Yellow in the Sun
Purple in the Rain
Friday night lights!
A warm, dense mass of air came up from the Gulf of Mexico. A formidable winter storm (named Atlas) was moving eastward.
The two natural forces collided over Nebraska, Kansas, Iowa, and Missouri. The result: several tornadoes, hail, as well as massive amounts of rain and snow.
We received a spectacular lightning storm–and enough rain to cause small streams and small rivers in residential areas. Thankfully, the severe weather missed us.
Here are a few shots that I captured last night. Enjoy, and thank you again for following!
Above: Most of the lightning was above the cloud ceiling–this strike made it below the clouds.
Above: Lightning illuminates the angry sky. Those clouds look very stretchy–like cotton candy!
Above: More lightning-lit clouds.
Above: It starts above, weaves through the clouds, and then peaks out below.
Above: It was pitch black. The wind-driven rain began pelting me and my camera. Then lightning struck.
1,000 views on June 9. Now this. Nothing.
Blog seems to now be dead and it perfectly coincides with a loss of my creativity.
However, one small happiness in Virginia is a small pet that I’ve “adopted.” He (maybe a she) doesn’t quite know it, but over the past two days, I’ve noticed this little spider surviving out on my porch. He seems to be happy despite the heavy rain and wind we’ve had lately. This is one of the best macro photos I’ve created of that little critter. Maybe someday soon he and I can get lucky and I can photograph him wrapping a catch!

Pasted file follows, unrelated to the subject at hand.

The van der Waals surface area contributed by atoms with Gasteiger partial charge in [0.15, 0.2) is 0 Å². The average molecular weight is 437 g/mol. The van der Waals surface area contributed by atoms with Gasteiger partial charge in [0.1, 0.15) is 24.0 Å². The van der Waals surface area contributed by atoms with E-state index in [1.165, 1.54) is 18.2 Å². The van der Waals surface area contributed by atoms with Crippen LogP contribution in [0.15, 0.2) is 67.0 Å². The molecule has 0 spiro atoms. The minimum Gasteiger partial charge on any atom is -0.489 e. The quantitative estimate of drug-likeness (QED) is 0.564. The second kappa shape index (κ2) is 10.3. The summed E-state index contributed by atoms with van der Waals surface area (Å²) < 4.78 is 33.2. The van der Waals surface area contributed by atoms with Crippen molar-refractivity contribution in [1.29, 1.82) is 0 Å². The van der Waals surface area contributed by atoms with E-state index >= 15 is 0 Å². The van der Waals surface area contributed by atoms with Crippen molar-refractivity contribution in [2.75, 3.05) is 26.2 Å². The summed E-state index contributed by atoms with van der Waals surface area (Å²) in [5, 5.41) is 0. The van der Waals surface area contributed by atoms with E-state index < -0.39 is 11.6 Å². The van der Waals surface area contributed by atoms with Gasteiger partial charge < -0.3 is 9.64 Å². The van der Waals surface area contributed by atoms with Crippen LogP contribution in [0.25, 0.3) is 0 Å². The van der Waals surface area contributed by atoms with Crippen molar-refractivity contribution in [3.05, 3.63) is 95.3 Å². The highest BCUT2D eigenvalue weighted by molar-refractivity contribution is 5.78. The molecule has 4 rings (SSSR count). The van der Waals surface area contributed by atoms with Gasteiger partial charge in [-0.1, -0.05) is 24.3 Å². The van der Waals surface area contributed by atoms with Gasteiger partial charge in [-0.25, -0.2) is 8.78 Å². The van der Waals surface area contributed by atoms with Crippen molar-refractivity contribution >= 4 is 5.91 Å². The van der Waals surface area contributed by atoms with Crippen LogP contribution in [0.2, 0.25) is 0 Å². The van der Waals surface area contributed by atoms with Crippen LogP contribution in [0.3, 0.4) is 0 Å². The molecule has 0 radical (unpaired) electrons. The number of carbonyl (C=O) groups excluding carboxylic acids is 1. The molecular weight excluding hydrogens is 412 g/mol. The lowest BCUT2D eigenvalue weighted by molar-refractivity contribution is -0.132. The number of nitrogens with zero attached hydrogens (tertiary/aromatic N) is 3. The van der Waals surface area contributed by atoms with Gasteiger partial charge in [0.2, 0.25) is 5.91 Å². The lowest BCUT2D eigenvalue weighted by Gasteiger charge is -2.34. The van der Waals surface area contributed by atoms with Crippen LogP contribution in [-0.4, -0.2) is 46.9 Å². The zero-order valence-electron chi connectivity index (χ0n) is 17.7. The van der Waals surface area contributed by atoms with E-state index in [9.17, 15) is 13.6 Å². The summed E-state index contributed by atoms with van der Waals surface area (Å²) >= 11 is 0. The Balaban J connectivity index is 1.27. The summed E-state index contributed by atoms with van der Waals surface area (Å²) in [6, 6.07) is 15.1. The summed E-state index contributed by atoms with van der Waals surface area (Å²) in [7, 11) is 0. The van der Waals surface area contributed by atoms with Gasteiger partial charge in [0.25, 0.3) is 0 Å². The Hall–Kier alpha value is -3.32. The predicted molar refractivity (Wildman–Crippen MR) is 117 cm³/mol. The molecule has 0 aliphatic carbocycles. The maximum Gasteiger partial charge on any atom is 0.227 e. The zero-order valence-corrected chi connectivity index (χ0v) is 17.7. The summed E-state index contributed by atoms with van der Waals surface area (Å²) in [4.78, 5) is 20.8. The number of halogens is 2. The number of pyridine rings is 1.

And it’s a small little spider–about the size of a grain of rice.
That’s a long title for this post!
It’s raining in Virginia. In fact, it’s been pouring at times so hard that it makes it tough to see across the street. Now that the sun’s gone down, I’d hoped for a break in the clouds that might make it possible to see the budding Supermoon. Alas, no such luck. It’s still raining.
Nevertheless, I took out the camera and tried to capture something different. Something new.
Taken back in June 2012. This storm was over Connecticut, but was visible just West of the Hudson River in New York. It was a true behemoth! I couldn’t capture the entire image in my 35mm lens, so I grabbed a grid of HDR images of the storm system.
A fun fact to start the explanation of the title: The D300 has a 12.3 megapixel sensor, so nine frames of 12.3 MP actually turns out to be 37.9 MP by 37.9 MP in size.